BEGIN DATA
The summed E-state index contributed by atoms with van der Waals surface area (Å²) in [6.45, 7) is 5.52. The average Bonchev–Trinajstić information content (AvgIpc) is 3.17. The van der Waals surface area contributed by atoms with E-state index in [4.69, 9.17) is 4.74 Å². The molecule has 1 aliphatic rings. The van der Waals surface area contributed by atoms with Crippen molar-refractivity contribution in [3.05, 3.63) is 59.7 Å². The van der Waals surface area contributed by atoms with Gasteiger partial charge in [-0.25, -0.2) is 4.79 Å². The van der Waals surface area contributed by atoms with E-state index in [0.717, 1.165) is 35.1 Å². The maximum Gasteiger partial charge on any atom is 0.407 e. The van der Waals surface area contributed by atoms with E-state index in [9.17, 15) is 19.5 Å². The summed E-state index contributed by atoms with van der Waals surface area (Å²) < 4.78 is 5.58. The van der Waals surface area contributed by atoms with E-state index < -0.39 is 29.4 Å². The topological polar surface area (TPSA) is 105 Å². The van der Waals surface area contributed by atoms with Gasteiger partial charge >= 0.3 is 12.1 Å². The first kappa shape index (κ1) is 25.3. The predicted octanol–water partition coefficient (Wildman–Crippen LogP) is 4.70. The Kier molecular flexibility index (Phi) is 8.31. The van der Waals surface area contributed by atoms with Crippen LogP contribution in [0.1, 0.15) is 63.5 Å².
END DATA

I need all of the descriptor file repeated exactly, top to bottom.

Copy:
The summed E-state index contributed by atoms with van der Waals surface area (Å²) in [6.45, 7) is 5.52. The average Bonchev–Trinajstić information content (AvgIpc) is 3.17. The van der Waals surface area contributed by atoms with E-state index in [4.69, 9.17) is 4.74 Å². The molecule has 1 aliphatic rings. The van der Waals surface area contributed by atoms with Crippen molar-refractivity contribution in [3.05, 3.63) is 59.7 Å². The van der Waals surface area contributed by atoms with Gasteiger partial charge in [-0.25, -0.2) is 4.79 Å². The van der Waals surface area contributed by atoms with E-state index in [0.717, 1.165) is 35.1 Å². The maximum Gasteiger partial charge on any atom is 0.407 e. The van der Waals surface area contributed by atoms with E-state index in [9.17, 15) is 19.5 Å². The summed E-state index contributed by atoms with van der Waals surface area (Å²) < 4.78 is 5.58. The van der Waals surface area contributed by atoms with E-state index < -0.39 is 29.4 Å². The topological polar surface area (TPSA) is 105 Å². The van der Waals surface area contributed by atoms with Gasteiger partial charge >= 0.3 is 12.1 Å². The first kappa shape index (κ1) is 25.3. The predicted octanol–water partition coefficient (Wildman–Crippen LogP) is 4.70. The Kier molecular flexibility index (Phi) is 8.31. The van der Waals surface area contributed by atoms with Crippen LogP contribution in [0.1, 0.15) is 63.5 Å².